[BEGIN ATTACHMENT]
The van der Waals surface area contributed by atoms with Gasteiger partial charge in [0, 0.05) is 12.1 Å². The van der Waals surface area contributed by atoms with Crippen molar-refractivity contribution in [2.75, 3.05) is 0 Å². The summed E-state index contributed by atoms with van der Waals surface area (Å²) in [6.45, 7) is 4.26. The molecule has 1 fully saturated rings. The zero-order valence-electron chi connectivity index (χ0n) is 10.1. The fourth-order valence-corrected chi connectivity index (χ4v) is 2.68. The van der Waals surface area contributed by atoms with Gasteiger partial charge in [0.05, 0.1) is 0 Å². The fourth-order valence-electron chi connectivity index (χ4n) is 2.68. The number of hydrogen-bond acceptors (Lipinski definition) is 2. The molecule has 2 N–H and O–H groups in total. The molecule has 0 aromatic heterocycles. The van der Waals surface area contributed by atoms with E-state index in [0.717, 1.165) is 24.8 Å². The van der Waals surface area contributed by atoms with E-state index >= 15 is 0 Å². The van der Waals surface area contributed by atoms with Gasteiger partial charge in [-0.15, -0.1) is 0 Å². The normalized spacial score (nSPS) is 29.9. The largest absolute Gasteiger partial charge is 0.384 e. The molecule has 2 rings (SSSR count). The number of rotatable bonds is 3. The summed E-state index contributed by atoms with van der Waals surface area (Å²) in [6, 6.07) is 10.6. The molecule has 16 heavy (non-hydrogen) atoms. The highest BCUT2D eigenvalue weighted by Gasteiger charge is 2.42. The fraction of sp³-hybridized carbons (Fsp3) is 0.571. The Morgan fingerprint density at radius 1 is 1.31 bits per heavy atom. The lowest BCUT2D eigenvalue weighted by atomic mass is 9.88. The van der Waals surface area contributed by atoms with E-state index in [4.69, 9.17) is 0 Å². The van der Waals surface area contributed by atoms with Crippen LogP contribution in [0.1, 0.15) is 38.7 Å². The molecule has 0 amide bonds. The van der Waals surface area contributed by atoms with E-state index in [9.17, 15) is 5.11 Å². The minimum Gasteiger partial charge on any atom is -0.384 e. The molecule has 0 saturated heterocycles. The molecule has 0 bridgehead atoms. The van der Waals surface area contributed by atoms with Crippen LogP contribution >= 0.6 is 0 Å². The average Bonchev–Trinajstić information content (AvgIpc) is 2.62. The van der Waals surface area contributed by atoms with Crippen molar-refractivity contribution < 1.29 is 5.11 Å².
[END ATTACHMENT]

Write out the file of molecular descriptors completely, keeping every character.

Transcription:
The van der Waals surface area contributed by atoms with Gasteiger partial charge in [0, 0.05) is 12.1 Å². The van der Waals surface area contributed by atoms with Crippen molar-refractivity contribution in [2.75, 3.05) is 0 Å². The summed E-state index contributed by atoms with van der Waals surface area (Å²) in [6.45, 7) is 4.26. The molecule has 1 fully saturated rings. The zero-order valence-electron chi connectivity index (χ0n) is 10.1. The fourth-order valence-corrected chi connectivity index (χ4v) is 2.68. The van der Waals surface area contributed by atoms with Gasteiger partial charge in [0.05, 0.1) is 0 Å². The fourth-order valence-electron chi connectivity index (χ4n) is 2.68. The number of hydrogen-bond acceptors (Lipinski definition) is 2. The molecule has 2 N–H and O–H groups in total. The molecule has 0 aromatic heterocycles. The van der Waals surface area contributed by atoms with E-state index in [0.717, 1.165) is 24.8 Å². The van der Waals surface area contributed by atoms with E-state index >= 15 is 0 Å². The van der Waals surface area contributed by atoms with Gasteiger partial charge in [-0.15, -0.1) is 0 Å². The normalized spacial score (nSPS) is 29.9. The largest absolute Gasteiger partial charge is 0.384 e. The molecule has 2 rings (SSSR count). The number of rotatable bonds is 3. The summed E-state index contributed by atoms with van der Waals surface area (Å²) in [6, 6.07) is 10.6. The molecule has 16 heavy (non-hydrogen) atoms. The highest BCUT2D eigenvalue weighted by Gasteiger charge is 2.42. The fraction of sp³-hybridized carbons (Fsp3) is 0.571. The Morgan fingerprint density at radius 1 is 1.31 bits per heavy atom. The lowest BCUT2D eigenvalue weighted by atomic mass is 9.88. The van der Waals surface area contributed by atoms with E-state index in [4.69, 9.17) is 0 Å². The van der Waals surface area contributed by atoms with Crippen LogP contribution in [0.1, 0.15) is 38.7 Å². The molecule has 0 amide bonds. The van der Waals surface area contributed by atoms with E-state index in [9.17, 15) is 5.11 Å². The minimum Gasteiger partial charge on any atom is -0.384 e. The molecule has 0 saturated heterocycles. The molecule has 0 bridgehead atoms. The van der Waals surface area contributed by atoms with Crippen LogP contribution >= 0.6 is 0 Å². The average Bonchev–Trinajstić information content (AvgIpc) is 2.62. The van der Waals surface area contributed by atoms with Crippen molar-refractivity contribution < 1.29 is 5.11 Å².